Justice and Witness has been carrying on their Rolling Justice electronic communications, now in a blog format. They lift up issues that we can sign on to, supporting things like open and affirming, marriage equality, Water for Life, Pride marches, all kinds of things.
The Administration Ministry Team also functions in the background, keeping track of finances and budgeting. But they have also brought forth the initiative to move from a Spring Assembly format, to a Fall Gathering for the annual meeting of our Conference. We’ll move from one overnight to two overnights. I’ve sent out a mail, which I will repeat, lifting up all the reasons we are switching to this new format. More time for fellowship, more space, a destination event so that we are all there because we want to be there, and want to be there together. We won’t be chasing off home to feed the dog, or check the mail. We will be there, in one place. It’s probably going to be a change that will have some bumps along the way, but I think it’s going to be an exciting change that’s going to offer many benefits. It’s also going to be an equitable place, because we’ll be meeting in Pendleton, the 28th, 29th, and 30th of September, this year, 2012. We’ll be doing business there. We’ll have resolutions to consider, particularly from Justice and Witness. I urge you to make sure your clergy are coming to this event. Please invite others to also come. If you are into planning great events, with moving worship services, and great hospitality and educational workshops, we’d like to have more people who can serve on a planning committee. If you’re interested in helping to plan this meeting, please talk to Jean Avison and Don Frueh. They would love to hear your ideas.
The Education Ministry Task Force, you have just approved as a new ministry team for the Conference. When Gene Ross was here for all the years, on Conference staff, he carried a lot of institutional memory with him, and was a driving force for education ministry, for youth and outdoor ministry. In the transition after Gene’s retirement, some of that was lost, or fell away. When I was voted on as Conference Minister, one of the youth delegates stood up and asked, “What are you going to do for youth?” I said that we would be working together to see what needed to be done here in the Conference. In 2008 and 2009, I took part in both of the senior high youth events that were held that year. In 2009, Bunny Oliver and I co-directed Exodus Camp, at Camp Adams. By the fall of 2009, in conversation with others, I realized that we needed to get more focus to our work. In the spring of 2010, we established the Education Ministry Task Force. In 2011, we assured sufficient funding for that Task Force, including an additional $3 per capita that was dedicated to the educational ministry of the Conference. Then, in the fall of 2011, and this is my favorite part, actually, I had the pleasure, along with an advisory committee, of hiring new co-directors for Camp Adams. If you haven’t meet Natalie and Bob Becker yet, Natalie and Bob, will you please stand up? A lot of people have had the opportunity to meet them, in different venues, and I promise, at Pendleton, you’ll have the opportunity to hear from them, from the microphone. But many of you have had a chance to meet them. If you haven’t, all of the wonderful things you’ve heard about them are true. I was extremely pleased to receive their application, then delighted when they joined us here in the Central Pacific Conference. They will be working hard with the Education Ministry Team and with Camp Adams, to further the ministry of our local churches, as we join together in so many different ways. They bring, not only a deep love of camp and a strong educational background, but also personal experience in young adult ministry. They will be strengthening the young adults, the youth, the outdoor and educational ministries of the Conference. They are a wonderful addition. Natalie and Bob, I am so pleased to have you here.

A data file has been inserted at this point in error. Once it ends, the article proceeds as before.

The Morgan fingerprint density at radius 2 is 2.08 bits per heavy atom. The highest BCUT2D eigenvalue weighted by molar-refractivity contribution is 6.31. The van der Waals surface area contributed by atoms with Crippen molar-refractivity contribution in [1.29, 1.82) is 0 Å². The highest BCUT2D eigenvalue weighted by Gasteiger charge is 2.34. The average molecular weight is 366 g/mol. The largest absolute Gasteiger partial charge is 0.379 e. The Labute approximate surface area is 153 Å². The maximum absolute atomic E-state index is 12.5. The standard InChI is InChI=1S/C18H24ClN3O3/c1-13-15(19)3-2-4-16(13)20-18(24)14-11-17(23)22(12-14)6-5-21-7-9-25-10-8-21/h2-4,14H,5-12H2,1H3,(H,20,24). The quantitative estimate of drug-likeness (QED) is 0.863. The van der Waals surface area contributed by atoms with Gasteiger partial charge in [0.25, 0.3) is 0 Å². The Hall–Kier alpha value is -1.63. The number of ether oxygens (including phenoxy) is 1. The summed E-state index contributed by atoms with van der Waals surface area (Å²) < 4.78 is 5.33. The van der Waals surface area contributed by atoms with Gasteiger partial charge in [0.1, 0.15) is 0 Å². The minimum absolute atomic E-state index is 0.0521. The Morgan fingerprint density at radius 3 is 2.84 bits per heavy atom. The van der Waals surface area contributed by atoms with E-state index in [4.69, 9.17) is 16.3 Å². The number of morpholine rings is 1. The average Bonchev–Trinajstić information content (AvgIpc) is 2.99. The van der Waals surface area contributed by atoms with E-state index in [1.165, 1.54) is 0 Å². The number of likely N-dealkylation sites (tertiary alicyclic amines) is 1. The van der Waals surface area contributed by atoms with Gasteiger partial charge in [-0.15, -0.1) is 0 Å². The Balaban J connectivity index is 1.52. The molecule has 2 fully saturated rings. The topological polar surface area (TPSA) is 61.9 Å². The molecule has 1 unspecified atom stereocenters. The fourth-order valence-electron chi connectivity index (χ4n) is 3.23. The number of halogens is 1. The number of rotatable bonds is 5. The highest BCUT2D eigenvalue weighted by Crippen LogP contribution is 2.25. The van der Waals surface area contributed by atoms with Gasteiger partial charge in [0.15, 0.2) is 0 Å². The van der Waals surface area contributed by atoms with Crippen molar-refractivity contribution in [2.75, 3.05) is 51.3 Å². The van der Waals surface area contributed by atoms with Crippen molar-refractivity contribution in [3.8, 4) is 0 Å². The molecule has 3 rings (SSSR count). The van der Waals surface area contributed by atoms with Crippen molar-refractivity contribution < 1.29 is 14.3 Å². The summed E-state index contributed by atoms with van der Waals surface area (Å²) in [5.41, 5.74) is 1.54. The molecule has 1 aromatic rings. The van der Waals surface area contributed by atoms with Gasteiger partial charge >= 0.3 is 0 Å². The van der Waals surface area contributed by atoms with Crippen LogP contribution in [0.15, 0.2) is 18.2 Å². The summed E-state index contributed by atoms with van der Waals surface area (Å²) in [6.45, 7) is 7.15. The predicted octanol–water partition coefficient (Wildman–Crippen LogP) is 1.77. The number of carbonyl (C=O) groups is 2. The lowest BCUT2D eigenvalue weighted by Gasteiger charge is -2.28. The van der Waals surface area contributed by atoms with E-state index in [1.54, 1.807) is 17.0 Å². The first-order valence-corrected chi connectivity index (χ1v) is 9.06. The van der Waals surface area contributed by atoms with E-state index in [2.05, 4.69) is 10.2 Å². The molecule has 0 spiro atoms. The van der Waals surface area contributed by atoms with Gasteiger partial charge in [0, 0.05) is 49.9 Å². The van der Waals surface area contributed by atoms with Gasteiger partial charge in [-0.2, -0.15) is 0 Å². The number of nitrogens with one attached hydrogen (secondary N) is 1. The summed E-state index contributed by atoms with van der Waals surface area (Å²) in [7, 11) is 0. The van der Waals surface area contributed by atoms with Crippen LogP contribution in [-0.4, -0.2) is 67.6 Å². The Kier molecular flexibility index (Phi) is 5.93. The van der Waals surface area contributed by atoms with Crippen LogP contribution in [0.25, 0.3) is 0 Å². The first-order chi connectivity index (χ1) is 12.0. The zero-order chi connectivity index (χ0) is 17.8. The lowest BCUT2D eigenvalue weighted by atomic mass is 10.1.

During some of the travels that Dennis Alger arranged for Melzar, I accompanied him. As he met with some of our ecumenical partners, I felt it was a good idea for me to be present, as your Conference Minister. On Tuesday afternoon, we were able to meet with the Theological and Educational Dialogue Committee of Ecumenical Ministries of Oregon. One of the committee members is part of the Friends Church, the Quakers. She had just returned from Africa, from what she described as a generational meeting. About every 20 years, there is a gathering of Quakers from around the world. They had 850 people in attendance. One of the places the Quakers are growing is Africa. We teased her about silent worship services at this international gather. She replied that about 70% of the world’s Quakers have Protestant type worship services, with prayers, and hymns, and readings, and sermons. She said, in the United States, a higher percentage of congregations practice the traditional silent service, where a group our people sit together, waiting for the Spirit to speak. Even in many of those worship service, there was a sermon. However, when it came time for the sermon slot, it was not unusual for the pastor to stand up and say, “The Spirit didn’t say anything to me this week. We will worship in silence.” Leroy Haines, from the Albina Ministerial Association said, “And I’d be looking for a job, soon.”